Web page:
Before emerging as a key figure in one of the world's biggest corruption scandals, Malaysian Prime Minister Najib Razak played golf with Donald Trump.
"To my favourite Prime Minister. Great win," the US President scribbled on a photograph of them together.
Now Mr Trump has given Mr Najib the honour of being only the second south-east Asia leader he has hosted in the White House, despite that the US Department of Justice has filed lawsuits alleging the Malaysian leader received $US681 million of funds stolen from a state development fund called 1Malaysia Development Berhad (1MDB).
Mr Najib's handshake at the White House on Tuesday is sure to be spruiked by Malaysia's state-run media to show he can step foot on American soil without being arrested.
"It's a gigantic gift for Najib, who is suffering from a profound crisis of credibility at home as he prepares for a general election that is likely to come later this year," said Cynthia Gabriel, founder of the Centre to Combat Corruption and Cronyism in Kuala Lumpur.
Nurul Izzah Anwar, daughter of jailed opposition leader Anwar Ibrahim, said "the message the White House is sending is that it pays to be a kleptocrat and that the largest asset seizure in the history of the Department of Justice doesn't seem to matter in the great scheme of things".
Mr Anwar is among scores of Malaysian politicians, social activists, journalists and others who have been persecuted by Mr Najib's authoritarian regime.
On the eve of the White House meeting, Mr Najib pledged Malaysia will "stand shoulder to shoulder" with the US to fight terrorism and said his country shares Washington's concerns over North Korea.
During the talks Mr Trump is expected to raise China's growing influence in Southeast Asia and concerns over Beijing's build-up of islands in the flashpoint waters of the South China Sea.
But Mr Najib's critics say it is a mistake for Mr Trump to give the Malaysian leader a diplomatic plum at the White House that many world leaders would covet.
Investigations into the plundering of more than $US3.5 billion from 1MDB, which the Prime Minister set-up in 2009 and oversaw through his chairmanship of an advisory, are under way in at least six countries, including Singapore and Switzerland.
In August, the US Justice Department shifted its focus from civil proceedings to a criminal investigation into the missing money, much of which was allegedly laundered through the US by members of Mr Najib's family and his associates.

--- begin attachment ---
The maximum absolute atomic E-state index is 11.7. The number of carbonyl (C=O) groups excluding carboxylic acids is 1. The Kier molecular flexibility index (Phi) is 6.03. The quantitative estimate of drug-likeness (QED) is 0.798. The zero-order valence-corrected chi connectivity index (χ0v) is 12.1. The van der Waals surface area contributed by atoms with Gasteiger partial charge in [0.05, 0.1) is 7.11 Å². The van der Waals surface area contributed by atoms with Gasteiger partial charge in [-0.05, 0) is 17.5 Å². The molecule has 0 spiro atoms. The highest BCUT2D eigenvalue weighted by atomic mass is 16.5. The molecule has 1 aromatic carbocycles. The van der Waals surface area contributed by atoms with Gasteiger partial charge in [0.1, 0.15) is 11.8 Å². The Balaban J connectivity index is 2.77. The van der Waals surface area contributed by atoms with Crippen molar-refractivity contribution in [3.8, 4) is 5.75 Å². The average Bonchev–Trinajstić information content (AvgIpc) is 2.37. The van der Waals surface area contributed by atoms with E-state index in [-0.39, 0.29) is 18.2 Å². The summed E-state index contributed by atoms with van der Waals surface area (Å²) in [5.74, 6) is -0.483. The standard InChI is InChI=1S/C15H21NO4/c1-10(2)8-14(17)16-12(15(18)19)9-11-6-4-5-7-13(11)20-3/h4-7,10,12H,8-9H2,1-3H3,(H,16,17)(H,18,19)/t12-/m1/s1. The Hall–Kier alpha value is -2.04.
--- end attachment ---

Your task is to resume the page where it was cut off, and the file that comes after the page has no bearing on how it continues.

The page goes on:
Mr Najib will be accompanied during his three-day US visit by his wife Rosmah Mansor, who is alleged to have received jewellery bought with 1MDB funds, including a $US27 million necklace with a 22-carat pink diamond pendant and 27 necklaces and bracelets.
The Department of Justice wants to seize them.
Ms Rosmah has not commented publicly on the allegations.
A close ally of successive Australian governments, Mr Najib denies any wrongdoing, claiming the hundreds of millions of dollars that turned up in his personal bank accounts were a gift from an unnamed Saudi prince, and that much of it was returned.
Mr Najib doesn't have to call an election until next year but some analysts believe he intends going to the polls within months, hoping to capitalise on disagreements in a newly formed opposition alliance that has yet to name its preferred prime minister.
Mr Najib and his supporters in the long-ruling United Malays National Organisation accuse opposition politicians - led by former prime minister Mahathir Mohamad - of hyping the 1MDB claims in an attempt to topple the government.
Dr Mahathir has criticised the Trump administration for inviting Mr Najib to the White House, saying "if President Trump wants to participate in our election, he can give his endorsement to the man who is described by the DOJ as a kleptocrat and a thief who has stolen money".
Vietnam's Prime Minister Nguyen Xuan Phuc is the only other south-east Asia leader to have met Mr Trump in the White House.
The President is scheduled to host Thai Prime Minister Prayuth Chan-ocha - who seized power in a 2014 coup - in the White House in October.
Philippine President Rodrigo Duterte, whose war on drugs has killed thousands of mostly poor Filipinos, has also been invited, although no date has been set for the visit.